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At one point in the movie, Sivana’s father and older brother bond with one another while making fun of the kid, and to make things worse, when the wizard Shazam decides to pass on Thaddeus, he more or less dismisses him with an air that says “please leave, garbage child. You’re wasting my time.” The devastation of learning that magic is real but he wasn’t “good enough” to become part of it sends young Sivana into an emotional fit that inadvertently leads to a car accident which leaves his father using a wheelchair. From that moment, Shazam implies, Sivana and his father harbored nothing but a simmering resentment for one another for decades.

In their own ways, both Billy and Sivana lost their families. Shazam notes the differences between their circumstances for the bulk of the story, but the audience eventually learns that the pair of them are far more similar than they’ll ever know. Billy’s mom isn’t dead, or missing, and never actually “lost” her son. She left Billy at the carnival on purpose, believing he’d be better off with whatever foster family the system would eventually be able to place him with. When Billy learns that his mother’s been living just a few subway stations away, he’s elated at the idea of being reunited with her, but when they meet, he’s faced with the difficult realities of the life she’s led without him—things he couldn’t possibly understand in full.

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Though it’s left unsaid explicitly, as you watch Billy and Marilyn discuss what happened, you get the sense that leaving him behind was one of the most difficult things she’d ever done and she did it because she honestly wasn’t equipped to raise a kid on her own as a teenager. As Billy and Marilyn stand in the hallway of her apartment building, you can see that even after all of their time apart, she’s still getting on her own two feet, and parenthood isn’t exactly something she can afford to prioritize.

In the moment, Billy’s seeing his mother as an imperfect person in her own right and not just his mother. She’s a person who’s on her own path, and while he still loves her, he understands she’s not really his family any longer. It’s not her fault, exactly, it’s just the way things are. Whether or not she made the “right” decision is up for debate, but what happened, happened—and they’ve both got to live with it as best as they can.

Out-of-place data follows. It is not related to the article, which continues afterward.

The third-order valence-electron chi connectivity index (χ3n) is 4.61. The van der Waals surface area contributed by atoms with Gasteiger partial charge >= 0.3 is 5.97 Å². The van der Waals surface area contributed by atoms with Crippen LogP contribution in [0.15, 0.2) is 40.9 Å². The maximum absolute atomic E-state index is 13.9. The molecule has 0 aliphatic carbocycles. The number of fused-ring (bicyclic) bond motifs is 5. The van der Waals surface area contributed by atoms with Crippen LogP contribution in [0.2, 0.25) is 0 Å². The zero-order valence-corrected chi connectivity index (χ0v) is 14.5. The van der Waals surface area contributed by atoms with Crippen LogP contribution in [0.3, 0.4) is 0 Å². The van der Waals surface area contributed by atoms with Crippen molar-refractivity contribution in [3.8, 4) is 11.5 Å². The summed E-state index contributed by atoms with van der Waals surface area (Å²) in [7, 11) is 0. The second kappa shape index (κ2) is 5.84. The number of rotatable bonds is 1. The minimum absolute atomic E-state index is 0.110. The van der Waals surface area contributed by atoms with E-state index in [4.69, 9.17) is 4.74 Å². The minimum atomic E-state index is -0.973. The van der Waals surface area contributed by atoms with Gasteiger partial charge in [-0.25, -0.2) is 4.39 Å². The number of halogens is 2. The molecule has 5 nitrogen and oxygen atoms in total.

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Both Billy and Sivana were let down by adults when they needed love and emotional support the most. Of course, having shitty parents doesn’t justify becoming a murderous supervillain the way Sivana does, but that’s the sort of thing that happens in a world full of people who fly around in Spandex fighting crime. The difference between Shazam’s hero and villain are their capacities to move on from the pain stemming from those moments when they were left to fend for themselves. Sivana clings to it and lets it consume him like a cancer, whereas Billy makes an effort to understand his own pain in order to begin letting it go.

You can attribute their different responses to the wizard Shazam’s implicit assertion that Sivana’s simply a bad person at heart, but it’s just as possible that what sets Billy apart from Thaddeus is the fact that he’s still a kid and was able to have a proper reconciliation with his mother during his formative years. Regardless of the reasons why Marilyn abandoned Billy, by confronting her about it, Billy frees himself to become part of a family that can give him what he needs.

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Billy might not know it consciously, but his ability to move on and grow from his painful experiences makes him infinitely more mature than Sivana ever had the chance of being, and ultimately, that’s what makes him a hero.

Shazam is in theaters now and a sequel is already in the works.